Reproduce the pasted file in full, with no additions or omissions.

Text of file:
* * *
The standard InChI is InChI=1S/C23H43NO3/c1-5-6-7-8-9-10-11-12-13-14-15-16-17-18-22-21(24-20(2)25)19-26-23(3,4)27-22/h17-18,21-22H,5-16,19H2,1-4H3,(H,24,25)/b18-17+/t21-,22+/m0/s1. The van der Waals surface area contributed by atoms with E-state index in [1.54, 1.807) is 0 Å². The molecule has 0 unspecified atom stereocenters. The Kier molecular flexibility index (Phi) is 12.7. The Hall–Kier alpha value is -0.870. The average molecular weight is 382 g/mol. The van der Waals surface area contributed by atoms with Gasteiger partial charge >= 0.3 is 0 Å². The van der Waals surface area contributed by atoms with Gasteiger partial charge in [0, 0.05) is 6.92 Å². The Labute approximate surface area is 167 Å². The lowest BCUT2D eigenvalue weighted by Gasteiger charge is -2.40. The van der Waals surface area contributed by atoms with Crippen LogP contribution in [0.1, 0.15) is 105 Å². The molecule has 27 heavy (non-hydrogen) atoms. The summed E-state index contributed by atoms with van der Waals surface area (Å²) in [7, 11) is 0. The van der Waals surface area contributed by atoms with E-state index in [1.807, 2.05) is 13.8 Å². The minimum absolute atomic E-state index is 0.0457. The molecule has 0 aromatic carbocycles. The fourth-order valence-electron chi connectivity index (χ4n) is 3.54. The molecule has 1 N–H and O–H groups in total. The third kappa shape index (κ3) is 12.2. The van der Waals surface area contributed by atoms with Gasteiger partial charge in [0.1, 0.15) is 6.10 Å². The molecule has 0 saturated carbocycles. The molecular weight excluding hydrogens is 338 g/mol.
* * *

The standard InChI is InChI=1S/C23H43NO3/c1-5-6-7-8-9-10-11-12-13-14-15-16-17-18-22-21(24-20(2)25)19-26-23(3,4)27-22/h17-18,21-22H,5-16,19H2,1-4H3,(H,24,25)/b18-17+/t21-,22+/m0/s1. The van der Waals surface area contributed by atoms with E-state index in [1.54, 1.807) is 0 Å². The molecule has 0 unspecified atom stereocenters. The Kier molecular flexibility index (Phi) is 12.7. The Hall–Kier alpha value is -0.870. The average molecular weight is 382 g/mol. The van der Waals surface area contributed by atoms with Gasteiger partial charge >= 0.3 is 0 Å². The van der Waals surface area contributed by atoms with Gasteiger partial charge in [0, 0.05) is 6.92 Å². The Labute approximate surface area is 167 Å². The lowest BCUT2D eigenvalue weighted by Gasteiger charge is -2.40. The van der Waals surface area contributed by atoms with Crippen LogP contribution in [0.1, 0.15) is 105 Å². The molecule has 27 heavy (non-hydrogen) atoms. The summed E-state index contributed by atoms with van der Waals surface area (Å²) in [7, 11) is 0. The van der Waals surface area contributed by atoms with E-state index in [1.807, 2.05) is 13.8 Å². The minimum absolute atomic E-state index is 0.0457. The molecule has 0 aromatic carbocycles. The fourth-order valence-electron chi connectivity index (χ4n) is 3.54. The molecule has 1 N–H and O–H groups in total. The third kappa shape index (κ3) is 12.2. The van der Waals surface area contributed by atoms with Gasteiger partial charge in [0.1, 0.15) is 6.10 Å². The molecule has 0 saturated carbocycles. The molecular weight excluding hydrogens is 338 g/mol.